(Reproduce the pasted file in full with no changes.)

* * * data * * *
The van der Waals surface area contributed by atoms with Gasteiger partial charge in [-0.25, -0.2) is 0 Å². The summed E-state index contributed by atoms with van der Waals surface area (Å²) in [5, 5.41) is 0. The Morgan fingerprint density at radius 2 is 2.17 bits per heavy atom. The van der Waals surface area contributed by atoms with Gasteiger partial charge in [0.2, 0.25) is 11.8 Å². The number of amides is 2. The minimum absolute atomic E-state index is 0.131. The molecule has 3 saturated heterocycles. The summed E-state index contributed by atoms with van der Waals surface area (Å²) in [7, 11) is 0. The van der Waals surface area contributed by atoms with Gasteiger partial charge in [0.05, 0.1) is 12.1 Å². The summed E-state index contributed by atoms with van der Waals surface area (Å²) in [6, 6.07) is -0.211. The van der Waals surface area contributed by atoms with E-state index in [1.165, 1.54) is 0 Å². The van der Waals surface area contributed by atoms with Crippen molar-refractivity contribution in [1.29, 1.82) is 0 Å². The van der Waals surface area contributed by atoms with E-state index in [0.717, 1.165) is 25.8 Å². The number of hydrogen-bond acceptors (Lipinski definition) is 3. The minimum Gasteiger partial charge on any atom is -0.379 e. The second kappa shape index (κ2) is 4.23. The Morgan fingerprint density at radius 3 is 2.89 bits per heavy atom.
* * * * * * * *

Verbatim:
The van der Waals surface area contributed by atoms with Gasteiger partial charge in [-0.25, -0.2) is 0 Å². The summed E-state index contributed by atoms with van der Waals surface area (Å²) in [5, 5.41) is 0. The Morgan fingerprint density at radius 2 is 2.17 bits per heavy atom. The van der Waals surface area contributed by atoms with Gasteiger partial charge in [0.2, 0.25) is 11.8 Å². The number of amides is 2. The minimum absolute atomic E-state index is 0.131. The molecule has 3 saturated heterocycles. The summed E-state index contributed by atoms with van der Waals surface area (Å²) in [7, 11) is 0. The van der Waals surface area contributed by atoms with Gasteiger partial charge in [0.05, 0.1) is 12.1 Å². The summed E-state index contributed by atoms with van der Waals surface area (Å²) in [6, 6.07) is -0.211. The van der Waals surface area contributed by atoms with E-state index in [1.165, 1.54) is 0 Å². The van der Waals surface area contributed by atoms with Crippen molar-refractivity contribution in [1.29, 1.82) is 0 Å². The van der Waals surface area contributed by atoms with E-state index in [0.717, 1.165) is 25.8 Å². The number of hydrogen-bond acceptors (Lipinski definition) is 3. The minimum Gasteiger partial charge on any atom is -0.379 e. The second kappa shape index (κ2) is 4.23. The Morgan fingerprint density at radius 3 is 2.89 bits per heavy atom.